Identifying China’s Innovation Hotspots
China’s cities are becoming hubs for ideas and innovation, creating new products, companies and technologies. Beijing and Shanghai are among the front-runners, but Shenzhen is rapidly becoming a major global force in the technology sector.
China’s universities are making waves internationally, and 6 Mainland Chinese universities now rank within the Top 100 universities globally, according to QS. Beijing is undoubtedly the country’s higher education hub – home to the prestigious Tsinghua and Peking Universities. But other cities, notably Guangzhou, Nanjing and Wuhan, are developing strong, large-scale networks of higher education. As the lure of domestic universities grows, China’s best and brightest graduates will be key to future city success.
Yet, many cities face the challenge of ‘brain drain’, with graduates lured by the bright lights of China’s largest cities, including Beijing and Shanghai. Shenzhen has emerged as one of the country’s talent hotspots, despite its limited educational offer. The city’s entrepreneurial climate and employers like Huawei and Tencent has proved difficult to resist for many ambitious Chinese. For other China12 cities, future success will depend on their ability to attract and retain the next generation of graduates.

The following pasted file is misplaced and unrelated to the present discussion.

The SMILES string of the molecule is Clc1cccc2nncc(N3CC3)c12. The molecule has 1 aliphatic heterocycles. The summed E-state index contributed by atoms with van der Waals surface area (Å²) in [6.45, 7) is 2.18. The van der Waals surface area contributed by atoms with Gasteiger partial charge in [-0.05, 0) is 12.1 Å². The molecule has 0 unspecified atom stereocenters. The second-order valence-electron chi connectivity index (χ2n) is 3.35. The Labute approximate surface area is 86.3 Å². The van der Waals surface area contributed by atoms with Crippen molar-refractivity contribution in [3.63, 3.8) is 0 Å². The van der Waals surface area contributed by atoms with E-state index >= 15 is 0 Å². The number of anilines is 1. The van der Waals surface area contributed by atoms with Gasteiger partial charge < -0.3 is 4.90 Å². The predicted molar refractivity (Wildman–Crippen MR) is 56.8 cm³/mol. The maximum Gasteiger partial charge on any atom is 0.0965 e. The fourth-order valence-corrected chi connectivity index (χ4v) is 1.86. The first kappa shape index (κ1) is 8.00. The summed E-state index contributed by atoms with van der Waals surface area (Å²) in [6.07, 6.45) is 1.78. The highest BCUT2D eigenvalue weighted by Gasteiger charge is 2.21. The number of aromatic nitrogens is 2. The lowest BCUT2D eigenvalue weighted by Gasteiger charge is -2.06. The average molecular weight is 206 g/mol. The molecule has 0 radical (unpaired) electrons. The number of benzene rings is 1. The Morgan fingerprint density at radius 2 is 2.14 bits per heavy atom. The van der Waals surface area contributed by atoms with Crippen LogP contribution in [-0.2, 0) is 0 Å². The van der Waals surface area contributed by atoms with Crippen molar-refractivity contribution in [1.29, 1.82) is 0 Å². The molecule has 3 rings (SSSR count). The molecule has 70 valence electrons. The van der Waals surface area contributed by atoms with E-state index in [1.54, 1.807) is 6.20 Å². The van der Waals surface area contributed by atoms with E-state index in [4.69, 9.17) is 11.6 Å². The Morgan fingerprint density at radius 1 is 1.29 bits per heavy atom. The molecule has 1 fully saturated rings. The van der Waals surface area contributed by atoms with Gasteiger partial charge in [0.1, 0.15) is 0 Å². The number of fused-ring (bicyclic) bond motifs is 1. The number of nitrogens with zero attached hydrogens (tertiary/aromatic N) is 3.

Beijing, Shanghai and Shenzhen are far and ahead China’s innovation hotspots, each with their own strengths. China’s leading start-ups, research institutions and innovation firms are all concentrated in these three cities. Indeed, Shenzhen is the world’s third largest city for international patent applications. Hangzhou may be a ‘dark horse’ with Alibaba and other private firms increasingly driving innovations and efficiencies in the fields of e-commerce, retail and logistics.
‘Next Generation’ Corporates
China’s corporate landscape is shifting, with a new breed of dynamic private firms joining the country’s state-owned enterprises. Beijing’s Zhongguancun (or Z Park) has developed as the leading technology park within the country, and the city is home to the likes of Didi Chuxing and Xiaomi. Shenzhen comes close behind, testimony to its well-established private firms (e.g. Huawei, ZTE) and wealth of new start-ups. Hangzhou also performs strongly, thanks to a legacy of entrepreneurship that has produced leading firms.
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